Lufthansa First Class Wine And Champagne

In case you haven’t noticed, not all that many people are boarding planes, or booking new hotel rooms at the moment. All the while, airlines, hotels and other travel businesses are incurring huge costs, which creates a need for creative ways to raise money. Why not sell points for future travel?

Airlines and hotels everywhere you look are launching record hot bonuses or discounts on points purchases, but before you jump into the juicy offers, it’s worth a little pep talk.

st regis maldivesPoints: Good Now, Bad Later

If you pledge your undying allegiance to a loyalty program, buying points is a great way to support. Points give anyone the opportunity to acquire something now, and it makes sense on the premise that they’ll be able to pay less for something later.

With no “new booking” money coming in, airlines and hotels are turning to loyalty programs to drum up business, trading cheap points now for future bargains later. If the market holds true, there are real wins for everyone, but that’s rarely the case.

Like cash, if too much is being printed and dished out to too many, eventually points will have to become worth less. Not worthless, just worth – less.

Travel brands across the spectrum will be keen to reboot their sales by encouraging frequent guests back in the years to come, and if that’s when you plan to use your points there are real values to be had.

American Airlines currently offers a 100% bonus, British Airways up to 75%, Hilton a full 100% and there are countless others like Alaska, United, IHG and more. Aeroplan will launch its best ever price on points sales beginning May 7th as well.

If however you’re saving for a rainy day – this is not likely for you. Points rarely, if ever, gain value from the time of purchase, and in 2021, 2022, and 2023 as travel begins to rebound, it’s almost inevitable that any airline or hotel loyalty program offering ripe points sales now will have spoiled fruit in the future.

Lufthansa First Class Wine And ChampagneEarn Now, Travel Later

It’s odd, but in a way – there’s rarely ever been a better time to dive into points and miles. Key dates and times which would generally be impossible due to blackouts are currently wide open, and adding points now doesn’t mean you need to book. Even if you do, cancelling a points booking tends to cost under $50, and you get your points back too.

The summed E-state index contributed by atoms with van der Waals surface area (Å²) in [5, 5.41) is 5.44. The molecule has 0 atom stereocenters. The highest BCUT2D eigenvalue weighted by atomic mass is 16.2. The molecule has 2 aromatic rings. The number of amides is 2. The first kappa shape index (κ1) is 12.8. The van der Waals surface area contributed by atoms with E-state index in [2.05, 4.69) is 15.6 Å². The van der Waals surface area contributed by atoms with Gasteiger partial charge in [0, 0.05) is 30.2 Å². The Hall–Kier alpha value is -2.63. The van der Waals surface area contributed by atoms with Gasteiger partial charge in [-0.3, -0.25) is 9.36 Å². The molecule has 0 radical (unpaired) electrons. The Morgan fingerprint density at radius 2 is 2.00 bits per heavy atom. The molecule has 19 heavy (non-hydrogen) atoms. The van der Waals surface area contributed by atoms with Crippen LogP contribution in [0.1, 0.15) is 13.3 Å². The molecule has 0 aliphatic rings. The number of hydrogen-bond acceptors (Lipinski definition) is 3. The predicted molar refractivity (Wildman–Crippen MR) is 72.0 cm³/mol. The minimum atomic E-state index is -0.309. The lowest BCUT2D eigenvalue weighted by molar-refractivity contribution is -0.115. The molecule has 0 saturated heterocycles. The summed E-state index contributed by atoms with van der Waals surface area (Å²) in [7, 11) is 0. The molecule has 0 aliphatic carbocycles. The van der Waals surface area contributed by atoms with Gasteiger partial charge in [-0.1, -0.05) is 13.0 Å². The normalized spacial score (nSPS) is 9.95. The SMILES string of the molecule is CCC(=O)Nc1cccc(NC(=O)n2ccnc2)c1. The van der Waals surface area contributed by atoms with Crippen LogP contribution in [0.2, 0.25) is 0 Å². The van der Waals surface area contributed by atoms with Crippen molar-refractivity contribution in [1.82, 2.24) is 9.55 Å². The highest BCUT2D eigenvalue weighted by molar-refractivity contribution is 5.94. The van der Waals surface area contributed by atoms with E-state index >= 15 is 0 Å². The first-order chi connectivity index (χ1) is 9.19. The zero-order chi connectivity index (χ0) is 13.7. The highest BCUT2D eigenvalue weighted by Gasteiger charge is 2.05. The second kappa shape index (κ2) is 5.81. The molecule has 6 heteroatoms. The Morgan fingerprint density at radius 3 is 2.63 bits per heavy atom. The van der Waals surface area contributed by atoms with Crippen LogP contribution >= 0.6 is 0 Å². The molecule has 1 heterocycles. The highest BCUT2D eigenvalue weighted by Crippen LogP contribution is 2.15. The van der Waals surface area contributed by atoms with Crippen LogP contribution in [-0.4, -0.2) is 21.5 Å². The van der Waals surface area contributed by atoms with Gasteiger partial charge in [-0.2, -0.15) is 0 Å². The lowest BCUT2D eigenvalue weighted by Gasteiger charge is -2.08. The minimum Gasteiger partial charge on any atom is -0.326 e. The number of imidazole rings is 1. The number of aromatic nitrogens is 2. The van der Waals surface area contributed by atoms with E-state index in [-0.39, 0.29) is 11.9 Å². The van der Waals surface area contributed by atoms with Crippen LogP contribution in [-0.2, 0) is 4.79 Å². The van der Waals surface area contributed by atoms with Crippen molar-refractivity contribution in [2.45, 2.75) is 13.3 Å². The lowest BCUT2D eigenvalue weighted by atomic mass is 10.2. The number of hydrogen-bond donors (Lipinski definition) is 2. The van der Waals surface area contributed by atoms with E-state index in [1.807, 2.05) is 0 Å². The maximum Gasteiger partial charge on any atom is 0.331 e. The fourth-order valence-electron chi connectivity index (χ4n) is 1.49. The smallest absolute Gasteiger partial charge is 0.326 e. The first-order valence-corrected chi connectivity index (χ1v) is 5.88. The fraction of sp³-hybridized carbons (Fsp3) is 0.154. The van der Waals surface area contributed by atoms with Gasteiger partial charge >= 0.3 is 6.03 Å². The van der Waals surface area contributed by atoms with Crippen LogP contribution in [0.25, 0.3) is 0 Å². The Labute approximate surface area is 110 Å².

Just make sure to read the rules of your specific loyalty program.

With points up for grabs to top off a current balance right now, or to rack up a new one quickly, there are fantastic opportunities to benefit as travel returns. Who wouldn’t want to pay $200 a night, versus $550, or pay $1200 for business class, instead of $3000.

You don’t need to feel any booking pressure now, even if you buy a kings ransom in points. The key will be using them in the next 12 months, while availability to use points is strong, and the optics of making points worth less is too much hassle to cope with.

Gilbert Ott

Gilbert Ott is an ever curious traveler and one of the world's leading travel experts. His adventures take him all over the globe, often spanning over 200,000 miles a year and his travel exploits are regularly...

Join the Conversation

1 Comment

  1. Good day, Gil
    What are your thoughts on discounted gift card purchases? Marriott is offering 20% discounts on cards cost to value. I’m not thinking of crazy spend ($5000 US, but maybe $400 to get $500 in gift cards might not be the worst hedge), and prices at hotels may need to become “competitive” for the next 12-24 months until occupancy rates are much improved compared to today.
    I’d be very interested in your input. Thank you.
    Larry B

Leave a comment

Your email address will not be published. Required fields are marked *